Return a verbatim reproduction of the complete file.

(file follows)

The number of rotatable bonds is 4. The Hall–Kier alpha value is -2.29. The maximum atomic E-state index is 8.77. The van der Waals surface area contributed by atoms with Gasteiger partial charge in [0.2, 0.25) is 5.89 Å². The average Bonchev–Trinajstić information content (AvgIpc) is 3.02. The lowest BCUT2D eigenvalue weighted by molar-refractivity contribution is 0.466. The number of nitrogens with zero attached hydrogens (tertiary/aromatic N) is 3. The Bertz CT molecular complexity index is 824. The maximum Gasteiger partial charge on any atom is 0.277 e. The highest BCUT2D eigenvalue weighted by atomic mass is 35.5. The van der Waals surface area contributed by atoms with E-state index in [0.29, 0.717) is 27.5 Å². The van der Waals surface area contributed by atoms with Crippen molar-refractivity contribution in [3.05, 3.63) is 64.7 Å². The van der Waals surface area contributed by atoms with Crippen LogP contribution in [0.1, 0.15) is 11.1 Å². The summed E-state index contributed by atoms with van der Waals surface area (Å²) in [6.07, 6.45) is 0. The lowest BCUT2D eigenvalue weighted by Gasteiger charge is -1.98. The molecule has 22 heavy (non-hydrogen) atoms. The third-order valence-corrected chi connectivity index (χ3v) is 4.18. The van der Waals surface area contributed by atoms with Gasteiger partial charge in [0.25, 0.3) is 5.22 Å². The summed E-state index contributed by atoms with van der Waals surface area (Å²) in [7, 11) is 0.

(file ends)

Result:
The number of rotatable bonds is 4. The Hall–Kier alpha value is -2.29. The maximum atomic E-state index is 8.77. The van der Waals surface area contributed by atoms with Gasteiger partial charge in [0.2, 0.25) is 5.89 Å². The average Bonchev–Trinajstić information content (AvgIpc) is 3.02. The lowest BCUT2D eigenvalue weighted by molar-refractivity contribution is 0.466. The number of nitrogens with zero attached hydrogens (tertiary/aromatic N) is 3. The Bertz CT molecular complexity index is 824. The maximum Gasteiger partial charge on any atom is 0.277 e. The highest BCUT2D eigenvalue weighted by atomic mass is 35.5. The van der Waals surface area contributed by atoms with E-state index in [0.29, 0.717) is 27.5 Å². The van der Waals surface area contributed by atoms with Crippen molar-refractivity contribution in [3.05, 3.63) is 64.7 Å². The van der Waals surface area contributed by atoms with Crippen LogP contribution in [0.1, 0.15) is 11.1 Å². The summed E-state index contributed by atoms with van der Waals surface area (Å²) in [6.07, 6.45) is 0. The lowest BCUT2D eigenvalue weighted by Gasteiger charge is -1.98. The molecule has 22 heavy (non-hydrogen) atoms. The third-order valence-corrected chi connectivity index (χ3v) is 4.18. The van der Waals surface area contributed by atoms with Gasteiger partial charge in [0.25, 0.3) is 5.22 Å². The summed E-state index contributed by atoms with van der Waals surface area (Å²) in [7, 11) is 0.